One of the reasons I like the security industry is that it’s always changing—and right now, it’s changing faster than ever. The next five years are going to be a period of significant change, driven by three major trends: the consumerization of the end point, the adoption of cloud computing, and the increasing use of high-definition video conferencing systems like Cisco TelePresence.
The Cisco 4Q10 Global Threat Report is now available for download. The report showcases data from the 4th calendar quarter (October 1, 2010 -- December 31, 2010). The report also provides a snapshot of Rustock activity for the second half of 2010, as well as the year over year Web malware encounter rates from 2007 -- 2010. Contributing teams included Cisco IPS, Remote Management Services for Security (RMS), IronPort, and ScanSafe.
Since we were writing the report in January 2011 (the 7th anniversary of the MyDoom email worm), it seemed appropriate to include some stats on old worm activity. It really underscores the cumulative problem of malware -- not only does IT need to combat the millions of new threats, but also contend with many of the old ones as well.
Highlights from the report include:
- Web malware grew by 139 percent in 2010 compared to 2009
- Search engine-related traffic resulted in approximately 8 percent of web malware encountered in 4Q10
- Rustock botnet activity peaked during the first two weeks of December
- Users flocked to BitTorrent in the wake of the WikiLeaks.org shutdown, presumably as an alternate source of leaked U.S. State Department cables
- Global spam levels decreased dramatically in the fourth quarter, following a trend that started in August 2010
Watch Cisco CTO Padmasree Warrior talk about her “mind-blowing” experience at this year’s World Economic Forum at Davos, Switzerland. She mingled with experts from around the world discussing topics like cloud computing, security, and hyper connectivity.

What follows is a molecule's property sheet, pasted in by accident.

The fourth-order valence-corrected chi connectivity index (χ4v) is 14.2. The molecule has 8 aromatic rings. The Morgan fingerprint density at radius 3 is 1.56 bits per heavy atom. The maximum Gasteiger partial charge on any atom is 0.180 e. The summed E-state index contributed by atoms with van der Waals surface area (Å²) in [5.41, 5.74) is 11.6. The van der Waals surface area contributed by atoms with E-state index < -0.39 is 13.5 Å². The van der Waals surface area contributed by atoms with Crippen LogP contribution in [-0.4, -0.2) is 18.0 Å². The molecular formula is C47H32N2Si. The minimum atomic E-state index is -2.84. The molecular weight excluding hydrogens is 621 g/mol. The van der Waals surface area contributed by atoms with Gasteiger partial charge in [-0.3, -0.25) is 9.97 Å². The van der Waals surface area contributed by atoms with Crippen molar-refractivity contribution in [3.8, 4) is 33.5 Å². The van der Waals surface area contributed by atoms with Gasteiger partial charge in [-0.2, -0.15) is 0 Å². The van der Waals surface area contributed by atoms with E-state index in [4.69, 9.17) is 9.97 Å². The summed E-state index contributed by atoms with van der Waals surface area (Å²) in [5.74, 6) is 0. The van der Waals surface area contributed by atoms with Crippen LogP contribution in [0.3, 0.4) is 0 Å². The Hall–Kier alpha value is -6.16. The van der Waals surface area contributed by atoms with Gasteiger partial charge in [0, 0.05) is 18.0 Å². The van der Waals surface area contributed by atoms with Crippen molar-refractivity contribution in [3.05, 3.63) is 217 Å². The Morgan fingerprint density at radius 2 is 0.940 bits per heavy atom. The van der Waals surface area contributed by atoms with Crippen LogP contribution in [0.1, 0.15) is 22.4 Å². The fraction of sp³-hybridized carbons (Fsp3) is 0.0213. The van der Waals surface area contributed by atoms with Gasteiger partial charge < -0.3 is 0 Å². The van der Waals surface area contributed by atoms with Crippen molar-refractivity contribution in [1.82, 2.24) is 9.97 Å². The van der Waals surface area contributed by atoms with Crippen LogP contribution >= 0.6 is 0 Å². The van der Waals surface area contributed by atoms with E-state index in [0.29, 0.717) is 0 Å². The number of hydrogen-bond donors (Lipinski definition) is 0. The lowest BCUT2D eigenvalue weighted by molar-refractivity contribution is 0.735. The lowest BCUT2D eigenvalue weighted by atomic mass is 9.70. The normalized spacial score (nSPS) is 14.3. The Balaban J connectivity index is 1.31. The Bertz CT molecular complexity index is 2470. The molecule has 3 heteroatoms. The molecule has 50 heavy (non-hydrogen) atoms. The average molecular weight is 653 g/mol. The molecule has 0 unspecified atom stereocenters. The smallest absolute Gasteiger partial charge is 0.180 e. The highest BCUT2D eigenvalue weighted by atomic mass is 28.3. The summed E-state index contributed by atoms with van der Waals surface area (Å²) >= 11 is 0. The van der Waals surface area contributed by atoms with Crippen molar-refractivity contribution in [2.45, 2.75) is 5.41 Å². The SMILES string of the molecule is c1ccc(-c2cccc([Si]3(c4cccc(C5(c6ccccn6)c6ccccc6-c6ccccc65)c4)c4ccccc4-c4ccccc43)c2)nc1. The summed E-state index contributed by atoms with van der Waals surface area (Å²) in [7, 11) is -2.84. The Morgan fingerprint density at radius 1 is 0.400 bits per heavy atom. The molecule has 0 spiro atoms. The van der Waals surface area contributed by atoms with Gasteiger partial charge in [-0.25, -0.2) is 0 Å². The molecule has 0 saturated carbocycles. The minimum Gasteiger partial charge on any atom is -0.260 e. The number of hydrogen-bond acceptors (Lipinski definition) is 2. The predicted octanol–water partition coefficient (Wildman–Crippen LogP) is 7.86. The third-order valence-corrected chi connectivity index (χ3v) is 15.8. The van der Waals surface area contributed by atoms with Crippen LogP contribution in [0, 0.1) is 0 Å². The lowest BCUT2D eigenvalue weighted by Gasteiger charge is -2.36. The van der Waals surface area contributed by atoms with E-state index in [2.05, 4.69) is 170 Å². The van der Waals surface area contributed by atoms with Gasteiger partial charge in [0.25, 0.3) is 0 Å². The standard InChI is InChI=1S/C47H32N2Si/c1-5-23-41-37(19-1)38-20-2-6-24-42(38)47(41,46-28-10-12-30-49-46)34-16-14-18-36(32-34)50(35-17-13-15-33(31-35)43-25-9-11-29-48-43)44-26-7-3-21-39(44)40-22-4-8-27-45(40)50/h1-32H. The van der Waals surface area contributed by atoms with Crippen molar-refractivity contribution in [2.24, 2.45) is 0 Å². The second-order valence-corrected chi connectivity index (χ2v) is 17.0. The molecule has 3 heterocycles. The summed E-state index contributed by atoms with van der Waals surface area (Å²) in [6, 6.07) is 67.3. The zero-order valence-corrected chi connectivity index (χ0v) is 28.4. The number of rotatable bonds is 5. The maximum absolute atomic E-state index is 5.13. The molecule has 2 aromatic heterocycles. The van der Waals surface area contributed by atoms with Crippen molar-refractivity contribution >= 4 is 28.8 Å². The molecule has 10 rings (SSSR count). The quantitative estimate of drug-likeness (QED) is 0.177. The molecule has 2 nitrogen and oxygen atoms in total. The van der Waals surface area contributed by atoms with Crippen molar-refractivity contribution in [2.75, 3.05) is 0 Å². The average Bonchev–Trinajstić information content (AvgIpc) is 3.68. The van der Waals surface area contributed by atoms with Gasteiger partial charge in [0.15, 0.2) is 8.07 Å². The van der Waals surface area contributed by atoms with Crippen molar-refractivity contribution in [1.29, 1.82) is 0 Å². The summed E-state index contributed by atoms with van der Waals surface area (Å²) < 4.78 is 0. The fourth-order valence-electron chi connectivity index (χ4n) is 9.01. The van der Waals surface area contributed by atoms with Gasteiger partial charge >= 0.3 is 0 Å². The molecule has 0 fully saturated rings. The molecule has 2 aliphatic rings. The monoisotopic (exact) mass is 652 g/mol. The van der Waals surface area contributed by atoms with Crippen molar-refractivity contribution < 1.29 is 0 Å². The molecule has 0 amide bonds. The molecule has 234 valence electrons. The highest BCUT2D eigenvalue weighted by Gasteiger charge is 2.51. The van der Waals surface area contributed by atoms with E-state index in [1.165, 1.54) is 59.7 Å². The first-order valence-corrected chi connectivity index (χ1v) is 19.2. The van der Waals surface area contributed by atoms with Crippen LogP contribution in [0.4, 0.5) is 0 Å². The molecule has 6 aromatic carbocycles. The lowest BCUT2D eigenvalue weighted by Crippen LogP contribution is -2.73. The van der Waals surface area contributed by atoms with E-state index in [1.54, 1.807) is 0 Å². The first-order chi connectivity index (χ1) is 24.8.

“The breadth and depth of the expertise that comes together in one place from around the world is simply mind blowing.”
As we mentioned in last week’s Cyber Risk Report, “The issue at hand is no longer whether or even to what extent the revolution is being tweeted, the question henceforth is how are information networks to be managed.” The capabilities of freely flowing information to influence the command and control of coordinated forces has long been understood by military commanders. Greek historian Herodotus tells in his Histories of a deposed king passing obscured messages to organize revolution, and another king sending warning of impending attack; during World War I, soldiers would shoot at carrier pigeons bearing messages from front-line troops.
Today, when governments face political unrest, a very militarily inspired response is to limit, control, or deprive the free flow of information to the opposition. Organizations do likewise, though often for different reasons, and are quickly understanding how resourceful their users can be as they dodge workforce Internet filters by accessing content on their mobile phones. Over and over again, information that authorities wish to keep secret, or deny access to, is being exposed and shared widely by those under their control. How will confidentiality fare in the coming years?
IPv6 is becoming more widely deployed as the availability of IPv4 addresses continue to decline. In June, Cisco will be participating in World IPv6 Day, a 24-hour global “test drive” of IPv6 that is organized by the Internet Society.
Hopefully this introductory post will give you a basic idea of how IPv6 works and some initial security concerns. In upcoming posts, I will explain in more detail the security impact on your network of various aspects of IPv6. I am willing to address other topics as well if there is interest, just let me know. Currently the upcoming topics will be: